Limping Towards the Sunrise

A Journey into the Unknown Life

Remembering Mum

It’s been two years to this very day since Mum left us prematurely, suddenly and unexpectedly.

Today of all days it is somewhat easier than others to take time to acknowledge that she has gone from us but is certainly not nor will be forgotten.

This morning I was reading from the works of Patrick Kavanagh, one of the greatest Irish poets and novelists of the last century. He penned his words on the passing of his own Mum and there was something in his writing which inspired my thoughts and kindled my own memories of Margaret Campbell, an exceptionally fine woman and the best of mothers.

I do not think of you lying in the wet clay
Of a Monaghan graveyard; I see
You walking down a lane among the poplars
On your way to the station, or happily

Going to second Mass on a summer Sunday –
You meet me and you say:
‘Don’t forget to see about the cattle -‘
Among your earthiest words the angels stray.

And I think of you walking along a headland
Of green oats in June,
So full of repose, so rich with life –
And I see us meeting at the end of a town

On a fair day by accident, after
The bargains are all made and we can walk
Together through the shops and stalls and markets
Free in the oriental streets of thought.

O you are not lying in the wet clay,
For it is a harvest evening now and we
Are piling up the ricks against the moonlight
And you smile up at us – eternally.

May she rest in peace.

 Je suis prêtre

As far as I am concerned there are just some things, even in this supposedly sophisticated day and age, which should be precious. 

To my way of thinking one of them is length of days; another is the celebration of the sacred rites of one’s religion. 

For these reasons alone I feel profound shock and horror at the barbarous killing of Fr Jacques Hamel (may he rest in peace) and often in these times am left wondering if there are any depths to which members of the human race will not sink? 

Holy martyr of God, ora pro nobis. 

A New Bishop 

Wonderful news came in from Downing Street yesterday that Robert Springett has been appointed to be the next Bishop of Tewkesbury in the Diocese of Gloucester. 

The Red Arrows

Fortunately after some late afternoon rain and low cloud the sky cleared sufficiently in order to afford us an excellent view of the Red Arrows as they displayed over Lyme Bay tonight. 

Even if I say so myself, we had a fine vantage point, not among the 25,000 or so who were in Lyme Regis, but on the hillsides of nearby Charmouth. 

It was a tremendous display, lasting nearly 25 minutes and full of the usual thrills and spills. 

Great fun! 

The Painters

Given that summer has finally arrived in these here parts (and how) our fine duo of Terry and Shannon, painters and decorators to the rich and penurious alike, have landed in considerable force this morning in order to severely tart up the outside woodwork of the house.

To say that the windows and doors were in need of it would be a gross understatement and I am certainly thrilled with the work that is going on so far – this high level of remedial action will probably have saved me a lot of money in the short to medium term.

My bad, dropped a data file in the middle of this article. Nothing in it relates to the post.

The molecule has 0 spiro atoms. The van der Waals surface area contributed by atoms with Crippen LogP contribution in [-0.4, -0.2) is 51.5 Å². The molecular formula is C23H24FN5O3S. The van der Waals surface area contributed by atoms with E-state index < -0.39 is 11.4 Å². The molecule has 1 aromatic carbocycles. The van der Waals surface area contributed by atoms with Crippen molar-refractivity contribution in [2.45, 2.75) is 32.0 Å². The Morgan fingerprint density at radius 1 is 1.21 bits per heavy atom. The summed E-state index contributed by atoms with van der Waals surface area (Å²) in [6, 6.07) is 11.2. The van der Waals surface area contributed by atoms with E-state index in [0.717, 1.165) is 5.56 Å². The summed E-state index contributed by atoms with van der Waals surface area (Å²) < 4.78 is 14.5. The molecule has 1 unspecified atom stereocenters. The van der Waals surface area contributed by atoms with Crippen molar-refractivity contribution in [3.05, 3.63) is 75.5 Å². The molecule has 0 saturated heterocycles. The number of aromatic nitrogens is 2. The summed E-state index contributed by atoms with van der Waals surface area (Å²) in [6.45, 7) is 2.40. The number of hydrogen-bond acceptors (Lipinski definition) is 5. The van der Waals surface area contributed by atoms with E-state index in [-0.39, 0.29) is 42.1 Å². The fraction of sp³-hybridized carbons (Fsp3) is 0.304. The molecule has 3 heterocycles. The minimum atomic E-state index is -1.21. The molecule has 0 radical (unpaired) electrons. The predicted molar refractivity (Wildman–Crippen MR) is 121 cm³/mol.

Monty on the other hand is somewhat perturbed by all the scraping and sanding of the old wood that is going on, unaccustomed as he is to the sweet sounds of manual labour

Florence’s Christening

The last work thing in my calendar for a while, apart from rest, relaxation and not to forget (how could I?) the on-going intellectual struggle to come to a sufficient understanding of Islam ahead of the great return to work in September, is the baptism today of Florence.

It promises to be one of those singularly important occasions in the life of a family, in which gratitude for the life which has been entrusted to them may be freely expressed to a God – however shallowly understood or believed in, in the company of friends in this life and surrounded with the memories, affection and prayers of those who have already gone ahead to the next.


Not just churches…

It’s not just been churches and the rapidly disappearing remnants of the Second World War in Wiltshire that I’ve been spotting this week.

The other day I happened upon the great Shire horses Max and Monty of the Wadworth Brewery out making their daily deliveries in Devizes.

Happily there was a camera on hand to record this antique but nonetheless charming scene.


One of the grand things about our Summer School is the opportunity, twice a week, to go walking as part of a small group in the surrounding countryside.

These walks, usually leisurely affairs, take us high above the villages and towns in the early evenings and afford excellent views, not to mention excellent company of the other participants.

Yesterday was no different on either front and here is a photograph I took over the Vale of Pewsey from just west of Knap Hill. The skyscape was even more dramatic than the photo suggests, but miraculously not a single drop of rain fell on our heads the whole way.

Highway to the Sun

For someone who is trying to cut down the number of books he has in advance of any future putative move, I am sure I am not quite going about things in the right way, ie. by buying more of them.

However, when I saw the cover of Tom Fort’s description of the A303 (probably the most unlikely title for a book ever) I simply could not resist and once again thanked my lucky stars for the “free” postage offered with my Amazon Prime account.

And so I am thoroughly enjoying getting in to the facts, stories and myths around and about that iconic road on which I will be spending a fair amount of time this summer.

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